March 8, 2019   ·   0 Comments

By Brian Lockhart

A priest, a rabbi, and a minister walk into a bar…. 

You just know the punch line is going to be at the expense of one of these guys. Most likely if a real priest, minister, or rabbi, heard the joke they would get a chuckle out of it. That’s humour for ya.

There was a news item this week about the backlash against comedian Trevor Noah, of the Daily Show, for making a joke about the India-Pakistan conflict, saying a war between the two countries would be “the most entertaining one of all time,” while doing his impression of a soldier singing and dancing like a Bollywood star. 

He received a lot of criticism from high profile people calling the joke, among other things “despicably crass and racist.”

Noah responded, saying “It’s amazing to me that my joke about the conflict in India and Pakistan trended more than the story of the actual conflict itself.”

And he was right. An actual shooting war with very serious impending action is making little news because it is between two countries the west cares little about, but make a joke about it and he’s in the news.

What’s also amazing is that these ‘high profile’ people were offended. 

Since when is comedy NOT offensive? 

The entire premise of comedy in the modern world is based on offending someone, some thing, some idea, or some group. 

There may be some limits to jokes that can be made that could be in bad taste. For example making light of the holocaust probably wouldn’t make you any friends.

However, even the worst part of history will become comic foil once enough time has passed.

I once heard a comedian discussing politics say, “JFK needed that trip to Dallas like he needed a hole in the head.” 

That joke would have met with dead silence in the 60’s or 70’s, but in the 2000s, it got a good laugh.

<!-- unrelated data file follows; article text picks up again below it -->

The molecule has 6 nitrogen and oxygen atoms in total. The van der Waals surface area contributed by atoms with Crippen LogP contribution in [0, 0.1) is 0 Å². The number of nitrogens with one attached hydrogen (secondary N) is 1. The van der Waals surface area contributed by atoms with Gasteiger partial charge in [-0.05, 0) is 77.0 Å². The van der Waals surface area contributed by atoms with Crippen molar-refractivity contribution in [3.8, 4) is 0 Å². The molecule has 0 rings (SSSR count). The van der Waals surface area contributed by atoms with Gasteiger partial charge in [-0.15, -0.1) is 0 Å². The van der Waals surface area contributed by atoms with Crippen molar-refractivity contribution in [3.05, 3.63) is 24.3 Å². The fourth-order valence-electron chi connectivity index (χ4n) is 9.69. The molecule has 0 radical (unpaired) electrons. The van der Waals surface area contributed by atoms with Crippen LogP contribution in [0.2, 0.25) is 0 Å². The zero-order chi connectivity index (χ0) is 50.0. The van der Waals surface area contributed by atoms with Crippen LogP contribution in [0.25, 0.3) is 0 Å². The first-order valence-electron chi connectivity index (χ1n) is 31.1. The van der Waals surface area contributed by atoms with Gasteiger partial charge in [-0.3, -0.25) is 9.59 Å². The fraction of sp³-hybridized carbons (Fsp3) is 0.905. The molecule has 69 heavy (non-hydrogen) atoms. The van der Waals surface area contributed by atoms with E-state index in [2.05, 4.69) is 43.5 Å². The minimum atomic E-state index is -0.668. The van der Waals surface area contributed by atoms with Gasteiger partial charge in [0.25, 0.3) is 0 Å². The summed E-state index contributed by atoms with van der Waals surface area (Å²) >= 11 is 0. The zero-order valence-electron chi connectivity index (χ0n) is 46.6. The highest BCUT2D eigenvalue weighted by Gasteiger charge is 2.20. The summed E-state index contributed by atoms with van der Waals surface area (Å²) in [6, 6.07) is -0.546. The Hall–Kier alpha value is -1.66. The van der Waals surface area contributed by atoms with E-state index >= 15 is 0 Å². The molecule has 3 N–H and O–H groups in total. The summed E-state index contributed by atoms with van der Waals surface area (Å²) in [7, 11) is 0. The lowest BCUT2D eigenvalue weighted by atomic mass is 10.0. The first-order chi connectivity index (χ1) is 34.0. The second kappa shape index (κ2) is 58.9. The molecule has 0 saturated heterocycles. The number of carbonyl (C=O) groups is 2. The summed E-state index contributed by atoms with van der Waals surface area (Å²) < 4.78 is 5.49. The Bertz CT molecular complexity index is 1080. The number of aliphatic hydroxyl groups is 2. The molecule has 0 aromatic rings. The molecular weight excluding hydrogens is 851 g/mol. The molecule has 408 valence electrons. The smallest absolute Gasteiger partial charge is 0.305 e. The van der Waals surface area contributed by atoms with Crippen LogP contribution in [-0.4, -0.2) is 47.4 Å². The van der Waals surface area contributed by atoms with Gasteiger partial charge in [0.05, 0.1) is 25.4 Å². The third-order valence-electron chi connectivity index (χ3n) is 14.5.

Some people were offended by Trevor Noah’s joke but since when are comedians actually held accountable for tasteless humour?

At one time, comedian Joan Rivers’ shtick was all about insulting people on a personal level. I recall seeing her time after time on talk shows ridiculing Elizabeth Taylor for being fat. As a personal attack, apparently Ms. Taylor was deeply offended by the jokes, but no one ever spoke publicly and said Rivers routine was crass or insulting.

I have never really been a fan of stand-up comics. I don’t mind a five minute routine on a talk show, but going to a comedy club and listening to the headliner crack jokes for a solid hour isn’t my thing.

My three favourite stand-comedians are the late Don Rickles and Rodney Dangerfield, and the still living Stephen Wright.

Rickles was a master of insult comedy. It didn’t matter who you were, your race, religion, background, it was all fair game. He could fire off an insult the moment he found out anything about you. He was that good. 

No one complained, they took his jokes for what they were – jokes. If people were offended by his type of humour his career would never have taken off.

George Carlin, the ponytail wearing comedian routinely attacked people, religion, and politics while on stage and is best known for his ‘seven dirty words you can’t say on television’ bit. 

Carlin is still considered a great comedian and no one ever complained or seemed to realize that a guy rapidly saying seven vulgar words in public isn’t comedy – it’s something an elementary school kid does to entertain his friends at recess.

I have an old book tucked away somewhere that someone brought back from a trip to Newfoundland. Yup, it’s an entire book of Newfie jokes. People in Newfoundland aren’t offended by it – they wrote it – they just have a good sense of humour about their island. 

Of course there is a fine line between humour and stupidity, although while listening to many contemporary comedians the lines between the two are kind of blurry.

I’ve seen comedians tells jokes that I thought weren’t funny at all but everyone else is laughing – see Andrew Dice Clay. Yikes.! 

If high profile people are going start being offended by comedians and going public about it, then the entire entertainment industry is going to be ripe for attacks, including those same high profile people.

As Rodney Dangerfield quipped, “My wife and I were happy for twenty years, then we met.”

Readers Comments (0)

Please note: Comment moderation is enabled and may delay your comment. There is no need to resubmit your comment.